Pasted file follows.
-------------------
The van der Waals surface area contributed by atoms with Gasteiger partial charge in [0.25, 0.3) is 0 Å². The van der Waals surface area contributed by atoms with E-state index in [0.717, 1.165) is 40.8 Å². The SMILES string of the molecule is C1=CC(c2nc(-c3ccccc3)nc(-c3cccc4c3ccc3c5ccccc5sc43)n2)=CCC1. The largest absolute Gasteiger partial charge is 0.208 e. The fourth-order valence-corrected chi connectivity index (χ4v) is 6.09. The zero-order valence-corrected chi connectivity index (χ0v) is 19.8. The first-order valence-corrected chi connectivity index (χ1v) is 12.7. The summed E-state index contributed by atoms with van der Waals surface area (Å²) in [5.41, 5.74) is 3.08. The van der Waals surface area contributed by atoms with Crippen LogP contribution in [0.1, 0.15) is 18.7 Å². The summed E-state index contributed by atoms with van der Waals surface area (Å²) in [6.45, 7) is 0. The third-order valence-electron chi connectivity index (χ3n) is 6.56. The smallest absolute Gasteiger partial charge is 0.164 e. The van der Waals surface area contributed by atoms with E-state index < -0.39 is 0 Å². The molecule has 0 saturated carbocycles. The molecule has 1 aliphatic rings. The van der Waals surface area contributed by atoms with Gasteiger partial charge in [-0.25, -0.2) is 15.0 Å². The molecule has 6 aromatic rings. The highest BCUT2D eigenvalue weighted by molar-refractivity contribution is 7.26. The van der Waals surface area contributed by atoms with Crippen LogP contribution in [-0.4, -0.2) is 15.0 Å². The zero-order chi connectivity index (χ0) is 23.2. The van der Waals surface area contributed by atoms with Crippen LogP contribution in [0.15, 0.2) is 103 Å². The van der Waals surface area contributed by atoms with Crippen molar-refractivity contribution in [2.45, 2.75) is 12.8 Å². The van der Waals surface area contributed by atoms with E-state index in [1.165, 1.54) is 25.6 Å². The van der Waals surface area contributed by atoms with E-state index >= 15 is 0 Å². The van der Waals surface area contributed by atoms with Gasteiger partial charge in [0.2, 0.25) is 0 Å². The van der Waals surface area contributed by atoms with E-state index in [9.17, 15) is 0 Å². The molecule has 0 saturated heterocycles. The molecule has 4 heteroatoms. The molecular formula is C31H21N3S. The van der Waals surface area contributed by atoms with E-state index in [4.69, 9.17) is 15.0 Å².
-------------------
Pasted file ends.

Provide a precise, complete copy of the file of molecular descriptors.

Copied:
The van der Waals surface area contributed by atoms with Gasteiger partial charge in [0.25, 0.3) is 0 Å². The van der Waals surface area contributed by atoms with E-state index in [0.717, 1.165) is 40.8 Å². The SMILES string of the molecule is C1=CC(c2nc(-c3ccccc3)nc(-c3cccc4c3ccc3c5ccccc5sc43)n2)=CCC1. The largest absolute Gasteiger partial charge is 0.208 e. The fourth-order valence-corrected chi connectivity index (χ4v) is 6.09. The zero-order valence-corrected chi connectivity index (χ0v) is 19.8. The first-order valence-corrected chi connectivity index (χ1v) is 12.7. The summed E-state index contributed by atoms with van der Waals surface area (Å²) in [5.41, 5.74) is 3.08. The van der Waals surface area contributed by atoms with Crippen LogP contribution in [0.1, 0.15) is 18.7 Å². The summed E-state index contributed by atoms with van der Waals surface area (Å²) in [6.45, 7) is 0. The third-order valence-electron chi connectivity index (χ3n) is 6.56. The smallest absolute Gasteiger partial charge is 0.164 e. The van der Waals surface area contributed by atoms with E-state index < -0.39 is 0 Å². The molecule has 0 saturated carbocycles. The molecule has 1 aliphatic rings. The van der Waals surface area contributed by atoms with Gasteiger partial charge in [-0.25, -0.2) is 15.0 Å². The molecule has 6 aromatic rings. The highest BCUT2D eigenvalue weighted by molar-refractivity contribution is 7.26. The van der Waals surface area contributed by atoms with Crippen LogP contribution in [-0.4, -0.2) is 15.0 Å². The zero-order chi connectivity index (χ0) is 23.2. The van der Waals surface area contributed by atoms with Crippen LogP contribution in [0.15, 0.2) is 103 Å². The van der Waals surface area contributed by atoms with Crippen molar-refractivity contribution in [2.45, 2.75) is 12.8 Å². The van der Waals surface area contributed by atoms with E-state index in [1.165, 1.54) is 25.6 Å². The van der Waals surface area contributed by atoms with E-state index >= 15 is 0 Å². The van der Waals surface area contributed by atoms with Gasteiger partial charge in [0.2, 0.25) is 0 Å². The van der Waals surface area contributed by atoms with E-state index in [9.17, 15) is 0 Å². The molecule has 0 saturated heterocycles. The molecule has 4 heteroatoms. The molecular formula is C31H21N3S. The van der Waals surface area contributed by atoms with E-state index in [4.69, 9.17) is 15.0 Å².